Every keyboard review starts with “I type all day …”, but just exactly how much is your “type all day”?
You may be sitting in front of the computer all day, but the time your fingers actually dance on keyboard is probably less than 1 hour per day.
Contrast data-entry clerks. They are the real typists. Their fingers actually type, continuously, for several hours per day.
It is important to get a sense of how much you actually type, when considering typing advices, keybinding, keyboard layout, or whether to buy a ergonomic keyboard.
You can count your keystrokes using a key-logging software. 〔☛ List of Keylogging Software〕
Let's assume a data-entry clerk sustains at only 50 word per minute (wpm) in a normal work day. 50 wpm is 250 strokes per min, or 15k per hour. Suppose she works 8 hours a day, and assume just 3 hours actually typing (not counting meeting, lunch, phone, errands, interruptions.). 15k × 3 = 45k chars per day.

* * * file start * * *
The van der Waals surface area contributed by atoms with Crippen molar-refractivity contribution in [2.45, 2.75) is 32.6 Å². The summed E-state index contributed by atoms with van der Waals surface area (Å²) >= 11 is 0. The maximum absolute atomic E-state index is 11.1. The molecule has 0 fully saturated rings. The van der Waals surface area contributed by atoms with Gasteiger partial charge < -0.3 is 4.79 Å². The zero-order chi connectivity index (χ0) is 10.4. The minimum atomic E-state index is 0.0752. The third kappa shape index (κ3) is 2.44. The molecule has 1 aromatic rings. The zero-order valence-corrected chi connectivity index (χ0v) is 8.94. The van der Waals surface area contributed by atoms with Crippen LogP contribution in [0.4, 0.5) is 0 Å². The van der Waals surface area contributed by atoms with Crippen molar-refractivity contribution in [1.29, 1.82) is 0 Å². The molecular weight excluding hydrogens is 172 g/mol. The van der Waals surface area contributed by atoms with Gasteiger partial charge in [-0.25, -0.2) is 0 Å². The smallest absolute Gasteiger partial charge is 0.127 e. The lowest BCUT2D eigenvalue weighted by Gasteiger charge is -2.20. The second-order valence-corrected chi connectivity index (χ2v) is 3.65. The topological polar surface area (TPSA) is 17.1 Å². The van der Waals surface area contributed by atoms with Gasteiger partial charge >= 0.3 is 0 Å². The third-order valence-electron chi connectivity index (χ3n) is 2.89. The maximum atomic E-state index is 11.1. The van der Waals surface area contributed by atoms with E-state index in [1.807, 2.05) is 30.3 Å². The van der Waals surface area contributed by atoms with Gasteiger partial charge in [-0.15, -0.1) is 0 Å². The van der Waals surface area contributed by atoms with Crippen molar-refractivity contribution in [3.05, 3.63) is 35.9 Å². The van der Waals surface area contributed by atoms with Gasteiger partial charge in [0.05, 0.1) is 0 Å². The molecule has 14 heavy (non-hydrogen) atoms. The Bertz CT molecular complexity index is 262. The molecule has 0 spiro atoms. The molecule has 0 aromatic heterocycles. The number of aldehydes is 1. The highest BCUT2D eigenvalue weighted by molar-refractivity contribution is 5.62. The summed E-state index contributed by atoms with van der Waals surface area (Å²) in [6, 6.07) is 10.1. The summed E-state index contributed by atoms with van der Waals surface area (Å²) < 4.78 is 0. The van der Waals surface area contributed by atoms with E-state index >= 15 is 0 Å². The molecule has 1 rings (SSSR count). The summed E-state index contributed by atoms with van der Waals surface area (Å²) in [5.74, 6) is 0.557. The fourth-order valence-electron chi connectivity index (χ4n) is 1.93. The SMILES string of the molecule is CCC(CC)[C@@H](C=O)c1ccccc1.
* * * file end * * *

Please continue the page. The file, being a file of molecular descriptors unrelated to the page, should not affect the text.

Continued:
So, a low estimate for a data-entry clerk is just 45k chars per day. Based on this, you can get a sense of how many hours YOU type a day.
I sit in front of computer on average 13 hours per day for the past several years. I program and write several blogs. My actual typing is probably double of average day-job programers. From my emacs command frequency log for 6 months in 2008, it seems i only type 17k strokes per day. That means, i only type 70 minutes a day!
I was quite surprised how low my own figure is. But thinking about it… it makes sense. Even though we sit in front of computer all day, but the actual typing is a small percentage of that. Most of the time, you have to lunch, run errands, browse web, read docs, chat on phone, run to the bathroom. Perhaps only half of your work time is active coding or writing email/docs. Of that duration, perhaps majority of time you are digesting the info on screen.
Your whole day's keystrokes probably can be done in less than 30 minutes if you just type continuously.
If you are using emacs, you can use a command logger to log your key strokes. See: Emacs's Command Frequency.